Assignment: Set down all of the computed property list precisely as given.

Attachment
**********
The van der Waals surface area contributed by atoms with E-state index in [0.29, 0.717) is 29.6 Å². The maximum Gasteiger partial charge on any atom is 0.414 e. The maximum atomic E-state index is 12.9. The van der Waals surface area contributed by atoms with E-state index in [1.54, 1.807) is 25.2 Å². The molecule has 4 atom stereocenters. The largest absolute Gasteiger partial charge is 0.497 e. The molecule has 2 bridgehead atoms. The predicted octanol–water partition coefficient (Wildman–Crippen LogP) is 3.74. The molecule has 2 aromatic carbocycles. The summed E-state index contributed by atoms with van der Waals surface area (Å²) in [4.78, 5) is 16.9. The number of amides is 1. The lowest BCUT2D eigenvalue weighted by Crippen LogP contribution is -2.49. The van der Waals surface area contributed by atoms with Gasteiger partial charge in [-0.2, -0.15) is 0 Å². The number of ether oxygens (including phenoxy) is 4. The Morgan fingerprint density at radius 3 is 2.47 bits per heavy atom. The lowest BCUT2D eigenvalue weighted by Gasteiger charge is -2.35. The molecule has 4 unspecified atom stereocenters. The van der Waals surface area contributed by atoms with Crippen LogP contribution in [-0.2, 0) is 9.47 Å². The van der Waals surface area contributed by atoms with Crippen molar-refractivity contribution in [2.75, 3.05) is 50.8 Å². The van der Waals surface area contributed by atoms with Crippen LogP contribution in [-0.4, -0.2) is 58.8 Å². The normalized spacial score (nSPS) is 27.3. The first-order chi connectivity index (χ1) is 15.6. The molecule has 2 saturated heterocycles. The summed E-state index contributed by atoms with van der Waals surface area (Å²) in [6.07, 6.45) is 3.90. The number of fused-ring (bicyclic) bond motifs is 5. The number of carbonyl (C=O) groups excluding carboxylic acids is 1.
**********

The van der Waals surface area contributed by atoms with E-state index in [0.29, 0.717) is 29.6 Å². The maximum Gasteiger partial charge on any atom is 0.414 e. The maximum atomic E-state index is 12.9. The van der Waals surface area contributed by atoms with E-state index in [1.54, 1.807) is 25.2 Å². The molecule has 4 atom stereocenters. The largest absolute Gasteiger partial charge is 0.497 e. The molecule has 2 bridgehead atoms. The predicted octanol–water partition coefficient (Wildman–Crippen LogP) is 3.74. The molecule has 2 aromatic carbocycles. The summed E-state index contributed by atoms with van der Waals surface area (Å²) in [4.78, 5) is 16.9. The number of amides is 1. The lowest BCUT2D eigenvalue weighted by Crippen LogP contribution is -2.49. The van der Waals surface area contributed by atoms with Gasteiger partial charge in [-0.2, -0.15) is 0 Å². The number of ether oxygens (including phenoxy) is 4. The Morgan fingerprint density at radius 3 is 2.47 bits per heavy atom. The lowest BCUT2D eigenvalue weighted by Gasteiger charge is -2.35. The molecule has 4 unspecified atom stereocenters. The van der Waals surface area contributed by atoms with Crippen LogP contribution in [-0.2, 0) is 9.47 Å². The van der Waals surface area contributed by atoms with Crippen molar-refractivity contribution in [2.75, 3.05) is 50.8 Å². The van der Waals surface area contributed by atoms with Crippen LogP contribution in [-0.4, -0.2) is 58.8 Å². The normalized spacial score (nSPS) is 27.3. The first-order chi connectivity index (χ1) is 15.6. The molecule has 2 saturated heterocycles. The summed E-state index contributed by atoms with van der Waals surface area (Å²) in [6.07, 6.45) is 3.90. The number of fused-ring (bicyclic) bond motifs is 5. The number of carbonyl (C=O) groups excluding carboxylic acids is 1.